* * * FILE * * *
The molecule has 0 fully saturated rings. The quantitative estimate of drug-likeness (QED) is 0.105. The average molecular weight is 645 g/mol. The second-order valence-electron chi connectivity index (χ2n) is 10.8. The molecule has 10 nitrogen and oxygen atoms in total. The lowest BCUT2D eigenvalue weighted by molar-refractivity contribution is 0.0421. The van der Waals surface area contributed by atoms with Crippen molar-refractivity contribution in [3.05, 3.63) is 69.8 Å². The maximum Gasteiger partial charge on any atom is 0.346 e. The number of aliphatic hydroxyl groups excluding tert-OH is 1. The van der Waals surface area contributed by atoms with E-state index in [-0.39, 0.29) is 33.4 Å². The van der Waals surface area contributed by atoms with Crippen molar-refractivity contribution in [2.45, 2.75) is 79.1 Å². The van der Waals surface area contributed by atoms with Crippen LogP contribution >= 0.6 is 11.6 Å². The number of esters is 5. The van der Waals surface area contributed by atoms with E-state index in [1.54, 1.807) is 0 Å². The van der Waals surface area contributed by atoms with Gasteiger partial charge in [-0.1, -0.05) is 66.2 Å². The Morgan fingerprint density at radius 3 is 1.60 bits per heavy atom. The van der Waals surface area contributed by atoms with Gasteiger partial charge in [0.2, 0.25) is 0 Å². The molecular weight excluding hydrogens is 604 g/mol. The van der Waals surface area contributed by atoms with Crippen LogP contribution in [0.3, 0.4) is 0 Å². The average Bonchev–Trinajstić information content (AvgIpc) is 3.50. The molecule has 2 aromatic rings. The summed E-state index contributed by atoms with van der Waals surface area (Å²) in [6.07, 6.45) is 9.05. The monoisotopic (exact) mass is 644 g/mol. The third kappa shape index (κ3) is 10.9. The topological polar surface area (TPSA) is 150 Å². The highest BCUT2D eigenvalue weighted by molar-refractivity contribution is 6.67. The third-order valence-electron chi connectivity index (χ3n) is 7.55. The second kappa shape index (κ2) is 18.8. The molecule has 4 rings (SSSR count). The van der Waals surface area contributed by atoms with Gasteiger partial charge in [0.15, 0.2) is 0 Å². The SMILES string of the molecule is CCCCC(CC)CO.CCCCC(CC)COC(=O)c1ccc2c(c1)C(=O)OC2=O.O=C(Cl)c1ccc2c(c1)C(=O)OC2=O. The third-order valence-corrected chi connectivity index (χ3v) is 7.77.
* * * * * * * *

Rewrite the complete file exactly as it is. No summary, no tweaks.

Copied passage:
The molecule has 0 fully saturated rings. The quantitative estimate of drug-likeness (QED) is 0.105. The average molecular weight is 645 g/mol. The second-order valence-electron chi connectivity index (χ2n) is 10.8. The molecule has 10 nitrogen and oxygen atoms in total. The lowest BCUT2D eigenvalue weighted by molar-refractivity contribution is 0.0421. The van der Waals surface area contributed by atoms with Crippen molar-refractivity contribution in [3.05, 3.63) is 69.8 Å². The maximum Gasteiger partial charge on any atom is 0.346 e. The number of aliphatic hydroxyl groups excluding tert-OH is 1. The van der Waals surface area contributed by atoms with E-state index in [-0.39, 0.29) is 33.4 Å². The van der Waals surface area contributed by atoms with Crippen molar-refractivity contribution in [2.45, 2.75) is 79.1 Å². The van der Waals surface area contributed by atoms with Crippen LogP contribution >= 0.6 is 11.6 Å². The number of esters is 5. The van der Waals surface area contributed by atoms with E-state index in [1.54, 1.807) is 0 Å². The van der Waals surface area contributed by atoms with Gasteiger partial charge in [-0.1, -0.05) is 66.2 Å². The Morgan fingerprint density at radius 3 is 1.60 bits per heavy atom. The van der Waals surface area contributed by atoms with Gasteiger partial charge in [0.2, 0.25) is 0 Å². The molecular weight excluding hydrogens is 604 g/mol. The van der Waals surface area contributed by atoms with Crippen LogP contribution in [0.3, 0.4) is 0 Å². The average Bonchev–Trinajstić information content (AvgIpc) is 3.50. The molecule has 2 aromatic rings. The summed E-state index contributed by atoms with van der Waals surface area (Å²) in [6.07, 6.45) is 9.05. The monoisotopic (exact) mass is 644 g/mol. The third kappa shape index (κ3) is 10.9. The topological polar surface area (TPSA) is 150 Å². The highest BCUT2D eigenvalue weighted by molar-refractivity contribution is 6.67. The third-order valence-electron chi connectivity index (χ3n) is 7.55. The second kappa shape index (κ2) is 18.8. The molecule has 4 rings (SSSR count). The van der Waals surface area contributed by atoms with Gasteiger partial charge in [0.15, 0.2) is 0 Å². The SMILES string of the molecule is CCCCC(CC)CO.CCCCC(CC)COC(=O)c1ccc2c(c1)C(=O)OC2=O.O=C(Cl)c1ccc2c(c1)C(=O)OC2=O. The third-order valence-corrected chi connectivity index (χ3v) is 7.77.